It is these older women (from thirty-one up) who most like Olivia de Havilland, Claudette Colbert, and Joan Crawford—with Joan finding by far her strongest following in this group. Women of the same age also like Spencer Tracy—the actor who, alone of all the top ten stars, has his widest following among adult men from the age of thirty-one up. Broderick Crawford scores more than the other nine with people in the eighteen-to-thirty age group.

    There are a few other fascinating facts. Big-city folk enjoy Broderick Crawford twice as much as country people do. And people in the lower income brackets like John Wayne better than those in the higher brackets do. All the other eight top stars are liked equally well by all people in all sizes of cities or towns.






    Also, as always, you the people helped your favorite younger players shoot up in popularity during the year 1950. Elizabeth Taylor rose faster than any other young actress in your estimation, followed by Yvonne de Carlo. Among the actors, you cheered on those mad young comedians Dean Martin and Jerry Lewis, giving them the biggest gain in public interest. After them came the ex-war hero Audie Murphy.

    Now for a new habit being acquired by you the people! You are developing a strong liking for drive-in theaters. Last July, one in eight of all movie-goers in cities of over 10,000 population watched movies from automobiles. The greatest numbers among the drive-in audience were between eighteen and thirty years of age. Also, those who live in smaller cities were far more interested in attended drive-ins than those who live in large cities . . . and oddly enough, more women went to drive-ins than men. (Our Audience Research polls have consistently shown that men and women attend the usual movie theater in equal numbers.)






    Another interesting note: You wanted to see the movie, “Annie Get Your Gun,” ahead of time, more than any other film in movie history—with the exception of one picture. This was “Bells of St. Mary’s.” Perhaps some of your interest in “Annie Get Your Gun” was aroused by the headlined newspaper accounts of Judy Garland’s exit from the picture and her replacement by Betty Hutton. These unexpected publicity stories, plus the studio’s advertisements, may have whetted your curiosity.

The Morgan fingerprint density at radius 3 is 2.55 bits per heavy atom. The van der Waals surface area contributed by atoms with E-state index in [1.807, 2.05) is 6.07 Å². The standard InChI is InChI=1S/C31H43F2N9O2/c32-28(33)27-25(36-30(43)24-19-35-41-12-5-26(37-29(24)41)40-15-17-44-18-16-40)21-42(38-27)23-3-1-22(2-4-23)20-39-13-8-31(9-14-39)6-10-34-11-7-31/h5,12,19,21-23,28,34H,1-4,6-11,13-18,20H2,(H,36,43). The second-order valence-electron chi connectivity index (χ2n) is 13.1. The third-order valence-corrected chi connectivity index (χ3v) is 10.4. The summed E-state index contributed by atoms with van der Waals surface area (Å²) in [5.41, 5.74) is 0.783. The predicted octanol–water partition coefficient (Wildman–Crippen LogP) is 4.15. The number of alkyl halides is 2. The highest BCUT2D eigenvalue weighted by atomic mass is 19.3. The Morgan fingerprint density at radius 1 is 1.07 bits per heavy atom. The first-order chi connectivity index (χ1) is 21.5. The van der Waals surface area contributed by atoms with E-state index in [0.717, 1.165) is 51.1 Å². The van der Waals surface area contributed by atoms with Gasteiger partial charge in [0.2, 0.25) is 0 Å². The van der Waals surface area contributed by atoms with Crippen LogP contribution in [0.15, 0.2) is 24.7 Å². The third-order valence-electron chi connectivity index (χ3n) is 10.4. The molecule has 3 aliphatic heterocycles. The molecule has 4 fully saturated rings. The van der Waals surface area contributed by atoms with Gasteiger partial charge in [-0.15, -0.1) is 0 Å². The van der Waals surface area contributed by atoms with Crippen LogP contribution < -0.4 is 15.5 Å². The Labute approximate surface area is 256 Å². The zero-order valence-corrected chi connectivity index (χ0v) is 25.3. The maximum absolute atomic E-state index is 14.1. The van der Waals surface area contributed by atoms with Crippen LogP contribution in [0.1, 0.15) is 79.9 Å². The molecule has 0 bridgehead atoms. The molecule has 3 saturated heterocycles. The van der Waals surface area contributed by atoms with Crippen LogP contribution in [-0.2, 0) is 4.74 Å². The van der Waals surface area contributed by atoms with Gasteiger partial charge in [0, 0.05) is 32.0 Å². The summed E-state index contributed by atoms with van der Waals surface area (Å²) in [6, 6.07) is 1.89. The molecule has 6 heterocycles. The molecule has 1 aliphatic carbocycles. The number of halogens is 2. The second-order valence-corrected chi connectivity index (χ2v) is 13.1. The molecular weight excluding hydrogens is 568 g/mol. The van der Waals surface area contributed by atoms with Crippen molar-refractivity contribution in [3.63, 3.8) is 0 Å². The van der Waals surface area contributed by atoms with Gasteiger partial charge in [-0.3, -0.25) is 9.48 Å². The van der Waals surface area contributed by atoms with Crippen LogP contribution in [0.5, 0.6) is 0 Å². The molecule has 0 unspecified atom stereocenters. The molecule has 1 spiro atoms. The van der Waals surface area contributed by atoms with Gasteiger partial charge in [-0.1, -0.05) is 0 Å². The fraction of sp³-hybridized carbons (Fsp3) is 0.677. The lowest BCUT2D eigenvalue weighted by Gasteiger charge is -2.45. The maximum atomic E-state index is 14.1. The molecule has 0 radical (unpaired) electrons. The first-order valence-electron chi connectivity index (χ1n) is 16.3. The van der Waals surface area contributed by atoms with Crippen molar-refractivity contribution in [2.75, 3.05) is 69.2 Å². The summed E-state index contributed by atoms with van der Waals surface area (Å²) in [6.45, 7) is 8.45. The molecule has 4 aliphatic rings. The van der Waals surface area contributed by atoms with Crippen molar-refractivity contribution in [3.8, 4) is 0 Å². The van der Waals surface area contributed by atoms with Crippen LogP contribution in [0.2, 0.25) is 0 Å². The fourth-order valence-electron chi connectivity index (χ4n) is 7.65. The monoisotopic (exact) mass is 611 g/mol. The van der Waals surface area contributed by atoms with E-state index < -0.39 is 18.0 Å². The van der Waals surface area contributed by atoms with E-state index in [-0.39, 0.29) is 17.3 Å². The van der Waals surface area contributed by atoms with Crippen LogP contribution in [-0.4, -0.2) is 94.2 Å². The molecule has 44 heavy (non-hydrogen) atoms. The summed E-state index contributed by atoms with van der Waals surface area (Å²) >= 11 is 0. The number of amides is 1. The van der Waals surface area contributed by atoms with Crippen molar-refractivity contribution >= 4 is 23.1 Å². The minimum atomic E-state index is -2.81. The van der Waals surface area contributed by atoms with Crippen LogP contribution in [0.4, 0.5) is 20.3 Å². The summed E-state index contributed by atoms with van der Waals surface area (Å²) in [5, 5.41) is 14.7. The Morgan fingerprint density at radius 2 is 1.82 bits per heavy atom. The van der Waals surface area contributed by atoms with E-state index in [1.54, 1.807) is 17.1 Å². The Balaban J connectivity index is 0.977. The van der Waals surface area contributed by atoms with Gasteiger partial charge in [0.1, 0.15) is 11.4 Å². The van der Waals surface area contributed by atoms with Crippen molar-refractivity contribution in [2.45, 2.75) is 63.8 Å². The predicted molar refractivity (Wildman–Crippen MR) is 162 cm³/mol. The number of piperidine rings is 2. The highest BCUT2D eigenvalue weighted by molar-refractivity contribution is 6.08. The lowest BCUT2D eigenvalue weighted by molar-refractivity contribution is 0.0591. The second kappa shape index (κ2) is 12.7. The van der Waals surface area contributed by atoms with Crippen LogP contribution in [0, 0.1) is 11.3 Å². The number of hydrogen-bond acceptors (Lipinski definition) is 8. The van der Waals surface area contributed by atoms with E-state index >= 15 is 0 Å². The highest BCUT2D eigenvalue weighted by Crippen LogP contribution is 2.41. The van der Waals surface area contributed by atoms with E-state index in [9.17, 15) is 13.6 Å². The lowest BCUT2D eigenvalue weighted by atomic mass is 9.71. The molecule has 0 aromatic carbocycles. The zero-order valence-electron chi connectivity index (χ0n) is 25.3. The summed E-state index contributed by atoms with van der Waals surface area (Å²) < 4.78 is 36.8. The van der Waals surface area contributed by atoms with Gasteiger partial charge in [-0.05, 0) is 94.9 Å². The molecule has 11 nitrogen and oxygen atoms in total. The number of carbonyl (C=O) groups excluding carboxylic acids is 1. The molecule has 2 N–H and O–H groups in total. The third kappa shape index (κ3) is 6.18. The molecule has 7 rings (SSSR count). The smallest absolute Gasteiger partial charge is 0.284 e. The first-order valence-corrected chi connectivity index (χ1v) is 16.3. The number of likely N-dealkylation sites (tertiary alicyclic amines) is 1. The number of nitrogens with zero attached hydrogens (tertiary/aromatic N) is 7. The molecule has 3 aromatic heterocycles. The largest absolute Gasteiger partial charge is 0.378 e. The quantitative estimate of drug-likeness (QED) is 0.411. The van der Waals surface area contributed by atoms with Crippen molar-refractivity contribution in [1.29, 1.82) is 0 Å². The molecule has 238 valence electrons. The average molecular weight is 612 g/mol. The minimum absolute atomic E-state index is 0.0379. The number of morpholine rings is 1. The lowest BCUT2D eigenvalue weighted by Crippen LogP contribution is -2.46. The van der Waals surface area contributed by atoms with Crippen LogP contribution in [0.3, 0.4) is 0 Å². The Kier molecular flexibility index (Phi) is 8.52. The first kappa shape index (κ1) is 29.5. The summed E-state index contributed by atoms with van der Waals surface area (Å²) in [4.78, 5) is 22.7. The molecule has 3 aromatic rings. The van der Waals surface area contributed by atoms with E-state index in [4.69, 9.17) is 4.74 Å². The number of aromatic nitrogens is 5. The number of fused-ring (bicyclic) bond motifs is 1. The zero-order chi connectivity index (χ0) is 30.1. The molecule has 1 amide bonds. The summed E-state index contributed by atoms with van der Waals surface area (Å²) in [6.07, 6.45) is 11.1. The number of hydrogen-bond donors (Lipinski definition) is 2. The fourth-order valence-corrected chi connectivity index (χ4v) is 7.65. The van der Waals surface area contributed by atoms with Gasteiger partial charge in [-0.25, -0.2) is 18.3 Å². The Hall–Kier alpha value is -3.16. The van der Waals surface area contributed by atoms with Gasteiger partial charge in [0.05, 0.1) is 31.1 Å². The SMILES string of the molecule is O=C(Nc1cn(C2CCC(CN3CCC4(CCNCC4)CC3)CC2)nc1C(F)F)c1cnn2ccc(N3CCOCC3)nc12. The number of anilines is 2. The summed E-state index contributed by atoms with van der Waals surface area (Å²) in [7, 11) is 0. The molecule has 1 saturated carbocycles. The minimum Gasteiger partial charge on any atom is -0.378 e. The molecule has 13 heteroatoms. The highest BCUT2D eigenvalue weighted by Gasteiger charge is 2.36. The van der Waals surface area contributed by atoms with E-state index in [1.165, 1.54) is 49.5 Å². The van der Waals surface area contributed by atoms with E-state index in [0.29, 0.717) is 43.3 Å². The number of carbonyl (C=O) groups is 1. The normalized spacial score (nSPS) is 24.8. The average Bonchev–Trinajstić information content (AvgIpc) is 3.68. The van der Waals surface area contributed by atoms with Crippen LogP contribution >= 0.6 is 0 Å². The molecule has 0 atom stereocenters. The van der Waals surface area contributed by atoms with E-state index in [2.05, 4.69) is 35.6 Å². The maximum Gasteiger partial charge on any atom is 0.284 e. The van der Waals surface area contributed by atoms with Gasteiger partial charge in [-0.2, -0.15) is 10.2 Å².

Now for a well-earned compliment to you the people. For many years you have been criticized as liking movies blindly—it has been said that you contentedly watched any movie that came your way, be it good or bad. In his best-selling book, “The Mature Mind,” author H. A. Overstreet added his voice to those of your critics when he said the public was bored and frustrated, and that movies were made to “fit the day-dreams of the unsatisfied immature.” Pages later, he added hopefully, “. . . . the time will come in our culture when . . . motion picture producers . . . may . . . find it profitable to appeal to our maturity.”



    Well, Mr. Overstreet, the time has come. It came in 1950. Motion picture producers made pictures of top quality in story, dialogue, and acting; newspaper and magazine reviewers lauded them—and the American people approved of them overwhelmingly. In a period in our history when the public might understandably have chosen the frivolous type of film, in order to escape the anxieties surrounding us in these explosive times—it was the picture ot thought-provoking magnitude that proved most popular.

    Therefore we salute the excellent judgment shown by you, the people of America . . . and we present to your selected pictures and players, Photoplay’s Gold Medal Awards for 1950. We of Photoplay know of no greater honor.

    THE END

    It is a quote. PHOTOPLAY MAGAZINE MARCH 1951